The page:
The history of power armor suits has many roots. At the end of the Petroleum Era many different nations were working on the concept of powered personal armor suits, for dealing with hazardous situations, and ultimately combat. A number of problems hindered this development, the most notable being cost and technological constraints. The first problem is by no means new, the first gen power armor prototypes were hundreds of millions of dollars of largely wasted funds, producing no usable results, and basically learning how to not make power armor. The second was much more the culprit, as the technological advances required for power armor had not yet been broken.

This lead to several stopgap measures. Most failed and were forgotten as the Resource Wars heated up, and the only thing more expendable that military hardware was military personnel. Those wars were often fought initially as high tech high mobility engagements, but most ended looking more like World War I stalemates between meatgrinder armies facing each other. The cost in terms of human life cannot be calculated due to the amount of time that has passed, and the fragmentation of existing records of the time. Eventually, the population contraction came into effect, and suddenly men were worth more than machines, and it became worthwhile to protect the soldier so that he could fight another day.

The Eurasian Alliance infamously created the Mattress Suit, a basic set of non-powered combat armor that featured thermoablative padding over a ferroplastic subframe. The suit offered modest protection from energy weapons, and minimal protection from kinetic and concussive damage. Also known as Maxis (as in MaxiPad) Paddies, Goofs, the soldiers who used this armor had a high rate of death and injury, and the armor was deeply unpopular.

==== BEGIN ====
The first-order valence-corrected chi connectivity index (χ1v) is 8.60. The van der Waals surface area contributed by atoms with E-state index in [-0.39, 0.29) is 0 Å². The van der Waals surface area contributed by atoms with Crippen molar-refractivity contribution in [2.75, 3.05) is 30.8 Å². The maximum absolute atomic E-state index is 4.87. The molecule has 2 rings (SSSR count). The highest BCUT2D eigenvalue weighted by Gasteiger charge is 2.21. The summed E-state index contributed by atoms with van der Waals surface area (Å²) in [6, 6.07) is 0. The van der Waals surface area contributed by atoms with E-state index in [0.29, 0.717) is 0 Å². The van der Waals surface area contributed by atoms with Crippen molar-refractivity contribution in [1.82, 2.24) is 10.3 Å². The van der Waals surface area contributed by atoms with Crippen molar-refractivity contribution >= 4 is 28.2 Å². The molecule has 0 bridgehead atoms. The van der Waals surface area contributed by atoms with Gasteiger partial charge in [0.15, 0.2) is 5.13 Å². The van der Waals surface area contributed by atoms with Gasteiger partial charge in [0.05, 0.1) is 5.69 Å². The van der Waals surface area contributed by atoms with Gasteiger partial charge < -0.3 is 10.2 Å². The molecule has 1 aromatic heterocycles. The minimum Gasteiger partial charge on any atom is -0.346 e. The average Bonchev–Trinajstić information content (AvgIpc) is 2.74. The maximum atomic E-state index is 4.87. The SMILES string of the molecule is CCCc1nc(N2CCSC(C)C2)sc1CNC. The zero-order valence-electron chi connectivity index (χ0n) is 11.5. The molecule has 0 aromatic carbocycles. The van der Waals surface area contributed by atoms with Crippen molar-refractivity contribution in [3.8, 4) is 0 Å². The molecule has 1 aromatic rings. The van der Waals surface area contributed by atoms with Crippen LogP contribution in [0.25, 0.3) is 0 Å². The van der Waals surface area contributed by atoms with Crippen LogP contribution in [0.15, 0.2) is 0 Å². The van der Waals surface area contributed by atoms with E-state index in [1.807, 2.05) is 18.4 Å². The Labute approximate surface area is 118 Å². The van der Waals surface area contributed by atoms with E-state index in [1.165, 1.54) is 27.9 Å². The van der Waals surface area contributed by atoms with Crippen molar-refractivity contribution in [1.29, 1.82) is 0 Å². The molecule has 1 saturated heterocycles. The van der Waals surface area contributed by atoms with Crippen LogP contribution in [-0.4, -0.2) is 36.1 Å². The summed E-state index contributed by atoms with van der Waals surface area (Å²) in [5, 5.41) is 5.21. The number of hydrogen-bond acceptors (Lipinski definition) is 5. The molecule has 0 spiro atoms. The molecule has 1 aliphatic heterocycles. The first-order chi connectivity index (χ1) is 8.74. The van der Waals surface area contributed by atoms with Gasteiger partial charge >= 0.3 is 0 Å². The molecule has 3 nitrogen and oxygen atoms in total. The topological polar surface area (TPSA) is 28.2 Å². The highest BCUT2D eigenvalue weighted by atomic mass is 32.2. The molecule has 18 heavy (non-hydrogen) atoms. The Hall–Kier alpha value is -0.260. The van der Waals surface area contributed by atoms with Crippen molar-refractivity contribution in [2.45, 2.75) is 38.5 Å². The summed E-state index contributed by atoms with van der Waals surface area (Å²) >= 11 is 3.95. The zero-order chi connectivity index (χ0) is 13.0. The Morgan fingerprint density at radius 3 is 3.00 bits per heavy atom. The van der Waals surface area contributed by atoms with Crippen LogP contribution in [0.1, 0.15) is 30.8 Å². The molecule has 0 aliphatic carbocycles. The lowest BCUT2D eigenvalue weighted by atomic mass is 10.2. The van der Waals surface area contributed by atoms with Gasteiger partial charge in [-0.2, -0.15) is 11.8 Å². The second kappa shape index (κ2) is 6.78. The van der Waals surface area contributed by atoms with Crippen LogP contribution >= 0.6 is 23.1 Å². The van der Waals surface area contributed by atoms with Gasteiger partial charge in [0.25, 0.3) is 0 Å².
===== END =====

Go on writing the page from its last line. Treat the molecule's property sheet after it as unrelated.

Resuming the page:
The Atlantic Federation did little better, using a sandwich of thermoablative padding under literal plates of hardened steel. These Federation clanker suits were heavy, offered only modest protection at best, and in many instances, the suits were a liability. More than one Federation infantryman was killed because the metallic portions of his armor was heated to lethal temperatures by low intensity lasers, or by being caught in a radioactive event and the armor becoming hot.

Nippon was busy working out reflexokinetic materials, and were on their way to creating encounter suits, which would become very important decades later.

Cascadia, with it's tech industry buried under redwood forests and glacial sounds, made the real progress on the front of power armor. Their first successful system was the rudimentary C-915 suit. The C-915 used an ultralight frame to support ferroplastic plates, and the wearer was protected from the plates by a sandwich of impact resistant padding, and lamellar scale. The C-915 saw fewer than a dozen suits produced before it was approved, and then sent back to the manufacturing consortium that created it. It was supplanted by the C-925, and C-935, which improved the design and material the plates were made of, streamlined the chassis, and made general improvements in power management, logistic support, and ease of use.

The C-935 and the P-45 Panther